Anonymous Blogger? Think Again!
The media can be a bloggers’ friend or foe. In the case of detective constable Richard Horton of Lancashire, England – it’s the latter.
The High Court has ruled that a national newspaper was entitled to reveal the real name of the one-time anonymous blogger.
Justice Eady ruled that “blogging is essentially a public rather than a private activity,” meaning that there should be no expectation that anonymity is protected under any law.
The award-winning blog in question, Night Jack, is no longer available. Though there are rumblings that a book is in the works.
Horton fought to keep his identity a secret over fears that there would be serious ramifications at work. As well-founded fear. After all, he was unafraid to deliver the good, bad and ugly of police work and the politics surrounding it.
So for all of you anonymous bloggers out there – consider yourself on notice! Tread lightly.
Andrew G.R. is the owner of Jobacle, a career advice and employment news blog and podcast designed to make work better. Follow him on Twitter.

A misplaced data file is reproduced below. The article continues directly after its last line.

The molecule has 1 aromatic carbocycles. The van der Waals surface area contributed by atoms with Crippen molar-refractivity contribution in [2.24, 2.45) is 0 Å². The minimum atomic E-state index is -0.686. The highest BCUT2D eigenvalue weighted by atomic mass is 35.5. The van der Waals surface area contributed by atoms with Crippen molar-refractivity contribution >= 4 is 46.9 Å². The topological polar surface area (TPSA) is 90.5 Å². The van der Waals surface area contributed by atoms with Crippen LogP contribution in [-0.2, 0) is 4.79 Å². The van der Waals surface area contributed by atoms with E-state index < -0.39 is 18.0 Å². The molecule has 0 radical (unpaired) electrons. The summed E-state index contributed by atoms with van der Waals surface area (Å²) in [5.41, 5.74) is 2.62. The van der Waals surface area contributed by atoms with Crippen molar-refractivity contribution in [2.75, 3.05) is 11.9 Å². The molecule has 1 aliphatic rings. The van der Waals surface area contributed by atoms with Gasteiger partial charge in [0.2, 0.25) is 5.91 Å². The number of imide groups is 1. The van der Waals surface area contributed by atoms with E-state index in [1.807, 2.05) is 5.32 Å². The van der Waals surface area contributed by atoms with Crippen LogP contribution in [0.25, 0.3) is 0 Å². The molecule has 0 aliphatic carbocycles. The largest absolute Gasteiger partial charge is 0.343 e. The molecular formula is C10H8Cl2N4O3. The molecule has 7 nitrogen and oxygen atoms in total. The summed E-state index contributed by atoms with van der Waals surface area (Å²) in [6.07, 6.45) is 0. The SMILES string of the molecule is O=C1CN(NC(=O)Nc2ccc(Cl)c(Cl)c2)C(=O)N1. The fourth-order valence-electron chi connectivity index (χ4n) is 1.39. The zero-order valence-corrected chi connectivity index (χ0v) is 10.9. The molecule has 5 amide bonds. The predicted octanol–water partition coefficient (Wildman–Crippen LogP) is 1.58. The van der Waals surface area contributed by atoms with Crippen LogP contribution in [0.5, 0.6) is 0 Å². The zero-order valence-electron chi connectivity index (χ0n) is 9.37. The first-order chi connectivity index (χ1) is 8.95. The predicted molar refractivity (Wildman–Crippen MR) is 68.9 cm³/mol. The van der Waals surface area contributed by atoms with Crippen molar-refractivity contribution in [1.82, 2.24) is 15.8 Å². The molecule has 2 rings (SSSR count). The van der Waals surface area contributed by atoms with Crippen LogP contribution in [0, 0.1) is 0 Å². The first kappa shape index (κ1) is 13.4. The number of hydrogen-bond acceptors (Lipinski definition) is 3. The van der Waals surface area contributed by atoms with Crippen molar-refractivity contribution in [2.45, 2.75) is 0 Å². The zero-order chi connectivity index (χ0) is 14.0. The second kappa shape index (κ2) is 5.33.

Sounds like a violation of the right to privacy to me. The work is published to the internet publicly, but the name is withheld, meaning the person wants to remain anonymous. That’s the whole concept of posting anonymously. A person shouldn’t be forced to reveal themselves any more than they should be forced to reveal their reading lists.
On the other hand, I don’t understand how he was forced into the open if he was posting anonymously. If a person truly is posting something that requires anonymity, they should do it from a public computer that requires no sign-up at random times. Or do it with a laptop that was paid for with cash from random public wi-fi spots. And… without using an e-mail address that has any other use.
Maybe I’m missing something but it seems like he should’ve been able to hide out to me.
Bradley–The test in right to privacy is generally NOT whether the person in question WANTS to keep something private. Rather it is whether the person had a reasonable expectation of privacy. I suspect (without reading the opinion) that the judge felt that because the police officer was publishing content in a very public forum that he did not have any reasonable expectation of privacy.